The Rain People (Francis Ford Coppola / U.S., 1969):

The Housewife Goes West, or: Il Deserto Grigio. Morning in suburbia, the Long Island lass (Shirley Knight) awake under her husband's heavy arm, she sets the breakfast table and takes off in the station wagon. "I just had to get away for a while." Her restlessness is reflected behind the camera by the peregrinating production, with Francis Ford Coppola shorn of the maestro cape and as unguarded as his protagonist. Family is already the ambivalent concern—oppressive flashes of an Italian wedding rammed against the lenses, pregnancy as the tipping point, the ties that literally bind. Nesting versus roaming, domesticity versus independence, going home versus contemplating a fling with a buff hitchhiker (James Caan). The bruiser's brain-damaged helplessness is revealed mid-foreplay in the mirrored motel room, a reminder of rather than an escape from her impending parenthood. To Nebraska by way of West Virginia and Tennessee, Frankenstein and the emancipated menagerie. "I'm not impressed with your goddamn honesty!" Gas stations and parades and critter farms for days, a John Donne incantation for the title, the widowed patrolman (Robert Duvall) waits at the end. A self-consciously sensitive nomad discovering his own movie along the way, Coppola contrasts vérité studies of landscapes with film-school shots (an extended profile of Knight is a light sliver against a chiaroscuro background, shock cuts register Duvall's incendiary torment). David and Lisa, Easy Rider, a J.M.W. Turner drizzle that dries up in the trailer park. Weaving through it is Knight's selfish-vulnerable-scared-luminous inquiry, attentively framed in a roadside phone booth while traffic whizzes by. "I got you all wrong... I got me all wrong!" On the verge of a new decade and a New Hollywood, electric and perilous freedoms for characters and filmmakers alike. Cinematography by Bill Butler. With Marya Zimmet, Tom Aldredge, and Andrew Duncan.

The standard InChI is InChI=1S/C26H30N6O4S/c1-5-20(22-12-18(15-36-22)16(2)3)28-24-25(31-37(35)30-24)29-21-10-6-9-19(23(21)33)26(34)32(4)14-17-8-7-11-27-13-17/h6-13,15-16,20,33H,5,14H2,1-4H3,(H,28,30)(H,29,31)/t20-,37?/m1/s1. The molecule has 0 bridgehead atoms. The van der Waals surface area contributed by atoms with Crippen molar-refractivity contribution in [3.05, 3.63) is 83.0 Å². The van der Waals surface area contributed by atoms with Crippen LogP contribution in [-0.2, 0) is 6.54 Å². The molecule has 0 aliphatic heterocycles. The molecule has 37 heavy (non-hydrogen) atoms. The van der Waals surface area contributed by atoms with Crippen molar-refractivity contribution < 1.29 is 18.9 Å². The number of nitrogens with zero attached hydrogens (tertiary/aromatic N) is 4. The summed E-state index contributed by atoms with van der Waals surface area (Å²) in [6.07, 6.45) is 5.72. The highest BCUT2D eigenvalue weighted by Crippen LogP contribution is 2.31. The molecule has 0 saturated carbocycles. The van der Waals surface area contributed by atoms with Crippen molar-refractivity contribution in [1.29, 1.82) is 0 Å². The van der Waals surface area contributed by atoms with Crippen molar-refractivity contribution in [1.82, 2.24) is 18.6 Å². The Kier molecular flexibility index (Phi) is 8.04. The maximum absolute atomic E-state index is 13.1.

--- Fernando F. Croce

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